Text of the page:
UC Admissions Policies

"Faculty, Rights Advocates Defend UC Berkeley Admissions Policies," Oct. 25: Regarding the ongoing controversy about admissions policies at UC Berkeley and UCLA (and, one suspects, throughout the University of California system), I need to be upfront and admit that I am one of those "disgruntled" parents whose child was not admitted to Berkeley or UCLA despite grades and SAT scores way beyond the average for incoming freshmen. It would appear that my son was not confronted with "life challenges" -- i.e., I am not a convicted felon -- and, therefore, the process of "comprehensive review" did not apply in our case.

Now it's time for University of California President Robert Dynes, UC admissions officers and the sociology and ethnic studies professors cited in your articles (all of whom claim that admissions procedures at UC are just fine and dandy) to admit something as well -- i.e., that "diversity" is their overriding concern, that they view higher education as a social experiment and that Proposition 209 is something to be circumvented. Who knows, I might agree with them.

Roman Solchanyk

Santa Monica


As a high school counselor I have a hard time justifying to my students the admissions policies used by competitive universities. When your article quoted a study by former presidents of Princeton and Harvard showing "nearly identical graduation rates among students with SATs below 1,000 and those with scores above 1,300 at 28 selective colleges," I began to wonder why colleges use the SAT at all.

Can someone explain to me why parents have to pay $1,000 to $1,500 for SAT prep courses and students have to spend hours preparing for a test that means nothing and has no correlation to success in college?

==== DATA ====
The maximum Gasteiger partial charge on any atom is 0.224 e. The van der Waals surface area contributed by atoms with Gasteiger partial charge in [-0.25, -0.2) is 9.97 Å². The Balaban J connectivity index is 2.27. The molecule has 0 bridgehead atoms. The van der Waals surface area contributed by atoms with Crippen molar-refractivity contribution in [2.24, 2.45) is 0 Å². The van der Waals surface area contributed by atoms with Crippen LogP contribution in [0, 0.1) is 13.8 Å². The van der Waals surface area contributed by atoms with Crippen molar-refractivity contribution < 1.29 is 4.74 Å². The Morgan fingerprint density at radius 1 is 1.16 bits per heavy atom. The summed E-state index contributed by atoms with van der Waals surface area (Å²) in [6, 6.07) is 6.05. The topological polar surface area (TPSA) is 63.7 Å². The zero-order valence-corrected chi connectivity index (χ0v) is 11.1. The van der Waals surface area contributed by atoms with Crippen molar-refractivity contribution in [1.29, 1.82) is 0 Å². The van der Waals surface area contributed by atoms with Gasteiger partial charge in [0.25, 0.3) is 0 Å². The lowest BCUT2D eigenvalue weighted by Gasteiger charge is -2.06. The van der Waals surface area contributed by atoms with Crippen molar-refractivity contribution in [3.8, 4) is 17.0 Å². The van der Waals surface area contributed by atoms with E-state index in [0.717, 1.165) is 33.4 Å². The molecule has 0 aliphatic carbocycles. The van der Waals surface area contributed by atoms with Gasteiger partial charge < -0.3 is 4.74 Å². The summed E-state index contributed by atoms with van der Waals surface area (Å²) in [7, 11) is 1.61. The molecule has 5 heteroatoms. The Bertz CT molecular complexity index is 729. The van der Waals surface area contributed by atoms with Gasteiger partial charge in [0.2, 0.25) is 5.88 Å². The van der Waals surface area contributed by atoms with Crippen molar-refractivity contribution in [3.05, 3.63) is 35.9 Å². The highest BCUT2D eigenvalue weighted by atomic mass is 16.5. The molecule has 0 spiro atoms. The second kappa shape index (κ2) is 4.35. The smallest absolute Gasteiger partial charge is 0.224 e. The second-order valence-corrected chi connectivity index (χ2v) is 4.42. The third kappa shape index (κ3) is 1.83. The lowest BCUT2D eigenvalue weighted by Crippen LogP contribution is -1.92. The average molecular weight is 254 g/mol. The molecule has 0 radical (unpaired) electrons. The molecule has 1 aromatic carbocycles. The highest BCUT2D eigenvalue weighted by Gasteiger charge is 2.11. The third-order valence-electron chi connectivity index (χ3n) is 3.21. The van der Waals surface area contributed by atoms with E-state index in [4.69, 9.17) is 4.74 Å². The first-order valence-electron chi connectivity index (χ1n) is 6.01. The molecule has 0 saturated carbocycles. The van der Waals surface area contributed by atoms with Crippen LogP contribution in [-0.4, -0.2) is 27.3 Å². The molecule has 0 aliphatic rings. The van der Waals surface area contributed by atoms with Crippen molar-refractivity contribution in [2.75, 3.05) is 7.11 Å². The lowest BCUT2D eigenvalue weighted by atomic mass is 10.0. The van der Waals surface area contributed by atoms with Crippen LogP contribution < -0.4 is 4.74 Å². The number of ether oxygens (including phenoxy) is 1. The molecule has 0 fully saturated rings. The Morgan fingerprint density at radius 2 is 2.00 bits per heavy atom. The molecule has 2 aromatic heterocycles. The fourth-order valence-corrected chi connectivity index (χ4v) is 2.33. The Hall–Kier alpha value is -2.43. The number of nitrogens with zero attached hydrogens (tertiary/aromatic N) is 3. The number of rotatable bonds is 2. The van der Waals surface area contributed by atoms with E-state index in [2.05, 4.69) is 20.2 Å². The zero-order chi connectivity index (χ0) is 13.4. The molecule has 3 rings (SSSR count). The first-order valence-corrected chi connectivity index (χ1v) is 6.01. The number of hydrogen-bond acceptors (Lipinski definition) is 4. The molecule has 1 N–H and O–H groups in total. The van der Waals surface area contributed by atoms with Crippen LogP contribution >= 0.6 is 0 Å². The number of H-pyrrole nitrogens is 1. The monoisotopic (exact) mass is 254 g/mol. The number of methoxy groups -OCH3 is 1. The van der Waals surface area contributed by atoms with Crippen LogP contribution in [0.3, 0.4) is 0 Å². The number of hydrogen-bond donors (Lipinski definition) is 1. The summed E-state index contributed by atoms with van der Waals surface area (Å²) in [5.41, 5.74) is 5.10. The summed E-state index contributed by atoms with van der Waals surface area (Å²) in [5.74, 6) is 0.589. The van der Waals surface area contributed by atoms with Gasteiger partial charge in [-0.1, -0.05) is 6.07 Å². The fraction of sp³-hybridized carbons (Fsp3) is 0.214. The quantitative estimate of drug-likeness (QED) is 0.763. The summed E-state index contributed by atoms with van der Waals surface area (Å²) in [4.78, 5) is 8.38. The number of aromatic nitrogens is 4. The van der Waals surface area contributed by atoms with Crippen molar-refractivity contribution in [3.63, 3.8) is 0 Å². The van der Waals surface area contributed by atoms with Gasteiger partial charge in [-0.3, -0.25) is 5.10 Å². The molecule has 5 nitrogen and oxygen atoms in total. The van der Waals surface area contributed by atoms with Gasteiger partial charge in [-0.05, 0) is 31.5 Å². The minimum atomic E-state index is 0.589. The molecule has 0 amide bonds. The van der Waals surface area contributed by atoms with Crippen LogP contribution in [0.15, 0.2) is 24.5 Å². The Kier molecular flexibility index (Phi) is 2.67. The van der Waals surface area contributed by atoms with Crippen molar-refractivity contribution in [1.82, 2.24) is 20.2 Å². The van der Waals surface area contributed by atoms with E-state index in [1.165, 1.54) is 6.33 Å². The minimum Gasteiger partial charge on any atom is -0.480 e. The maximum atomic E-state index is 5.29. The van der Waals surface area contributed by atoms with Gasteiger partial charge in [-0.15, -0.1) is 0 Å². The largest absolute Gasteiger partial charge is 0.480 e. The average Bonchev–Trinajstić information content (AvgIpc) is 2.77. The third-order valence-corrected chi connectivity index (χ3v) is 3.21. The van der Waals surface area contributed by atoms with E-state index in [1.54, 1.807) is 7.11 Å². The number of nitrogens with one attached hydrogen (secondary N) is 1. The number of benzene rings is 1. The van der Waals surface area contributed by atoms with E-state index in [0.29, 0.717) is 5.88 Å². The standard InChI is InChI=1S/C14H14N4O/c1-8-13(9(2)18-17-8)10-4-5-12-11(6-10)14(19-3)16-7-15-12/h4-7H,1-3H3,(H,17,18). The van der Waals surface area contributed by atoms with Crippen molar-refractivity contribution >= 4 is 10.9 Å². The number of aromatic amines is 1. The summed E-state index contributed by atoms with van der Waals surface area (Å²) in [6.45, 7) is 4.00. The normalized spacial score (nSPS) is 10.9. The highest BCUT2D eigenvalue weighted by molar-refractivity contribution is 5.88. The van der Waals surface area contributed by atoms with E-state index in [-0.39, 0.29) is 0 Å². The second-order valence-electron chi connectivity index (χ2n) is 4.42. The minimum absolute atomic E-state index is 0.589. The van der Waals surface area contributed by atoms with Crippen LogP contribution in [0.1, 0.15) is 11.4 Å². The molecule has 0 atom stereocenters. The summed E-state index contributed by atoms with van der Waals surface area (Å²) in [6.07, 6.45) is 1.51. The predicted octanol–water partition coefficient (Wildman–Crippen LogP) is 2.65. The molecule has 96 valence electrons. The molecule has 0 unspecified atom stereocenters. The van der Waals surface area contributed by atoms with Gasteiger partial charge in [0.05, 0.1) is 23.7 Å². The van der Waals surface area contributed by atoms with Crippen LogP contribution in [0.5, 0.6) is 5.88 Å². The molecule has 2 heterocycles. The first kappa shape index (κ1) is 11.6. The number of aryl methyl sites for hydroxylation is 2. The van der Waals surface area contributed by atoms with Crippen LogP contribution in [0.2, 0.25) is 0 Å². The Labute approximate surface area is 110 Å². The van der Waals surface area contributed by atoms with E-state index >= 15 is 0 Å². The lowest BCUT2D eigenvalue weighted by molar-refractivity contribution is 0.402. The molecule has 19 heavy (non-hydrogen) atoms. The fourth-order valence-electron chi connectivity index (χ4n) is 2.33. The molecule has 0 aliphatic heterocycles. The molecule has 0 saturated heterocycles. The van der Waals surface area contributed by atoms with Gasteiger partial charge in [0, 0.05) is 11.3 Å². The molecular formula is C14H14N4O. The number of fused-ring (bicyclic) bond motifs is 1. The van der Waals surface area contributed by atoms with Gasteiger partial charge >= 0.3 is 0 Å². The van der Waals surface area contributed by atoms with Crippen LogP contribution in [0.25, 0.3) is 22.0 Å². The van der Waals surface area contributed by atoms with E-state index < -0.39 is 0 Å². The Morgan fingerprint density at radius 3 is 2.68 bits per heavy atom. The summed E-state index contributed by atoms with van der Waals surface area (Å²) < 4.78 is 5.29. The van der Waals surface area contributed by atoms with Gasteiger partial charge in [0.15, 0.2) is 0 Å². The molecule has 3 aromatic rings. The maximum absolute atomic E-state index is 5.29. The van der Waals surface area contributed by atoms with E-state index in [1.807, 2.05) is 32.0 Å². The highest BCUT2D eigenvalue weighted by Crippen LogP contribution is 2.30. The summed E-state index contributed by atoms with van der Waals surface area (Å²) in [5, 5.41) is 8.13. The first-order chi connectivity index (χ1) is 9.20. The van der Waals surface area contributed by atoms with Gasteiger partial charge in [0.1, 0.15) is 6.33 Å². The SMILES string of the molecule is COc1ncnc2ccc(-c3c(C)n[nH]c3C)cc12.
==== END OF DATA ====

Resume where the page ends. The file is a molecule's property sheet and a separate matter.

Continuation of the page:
Mike Buettell

University H.S., Irvine


I applaud UC Berkeley's comprehensive review approach to admissions, which is a colorblind system that looks at the whole person, not just standardized tests, to determine who will be part of our country's best educational experiences. The students featured in "Against the Odds Is How They Have Prevailed" (Oct. 24) show -- through their leadership, motivation, work ethic and personal achievement despite family poverty and other personal hardships -- that they deserve the opportunity to participate in the UC Berkeley experience.

I don't think we need to worry about eroding the quality of the UC system's top campus. These students merely add to its excellence.

Amanda Seward

Los Angeles


Regarding the kids admitted to Berkeley with less-than-stellar SAT scores: SAT scores are just a "day in the life." One day. One test. They do not and should not be the measure of a person's aptitude. If you have enough money you can learn how to take these tests. How fair is that to the disenfranchised?

In addition, I can completely relate to the young lady with learning disabilities. I am dyslexic, and tests like that are just brutal. However, I was valedictorian of my high school class, graduated cum laude from one of the top colleges in the U.S. and am a successful professional. These tests are not the measure of a man or a woman. I say judge each applicant on individual merit, and do not depend on numbers.

Melanie Galuten

Santa Monica


Re "UC Chief Defends Admissions Rules, Cites Diversity as Goal," Oct. 24: UC's President Dynes apparently is unaware that we have a state college and community college system where students who have not achieved academic excellence, for whatever reason, may attend. Dynes is probably better suited to working at a liberal foundation, but maybe he is already there.

The interviewed UC Berkeley students attest to the fact that they can pass at the UC level, and I can attest to the fact that a school in the UC system is no more difficult to pass than one at the state or community college level. I attended several different colleges in and out of state. One community college was more difficult than UCLA. Community college students can transfer to the UC system, so why make exceptions to the admissions practices? The UC system should increase the numbers who can transfer to the UC system in their junior year and follow some published rules that everyone can endeavor to achieve.

P.S. None of my five grandchildren got into UCLA. One has graduated from the University of Indiana, one from Chico State, one is a senior at Chapman University, one is at Cal Poly San Luis Obispo and one is at Santa Barbara Community College with a plan to transfer to UC Santa Barbara. My alumni dollars will not go to UCLA but to their schools.

Dick Battin

Woodland Hills

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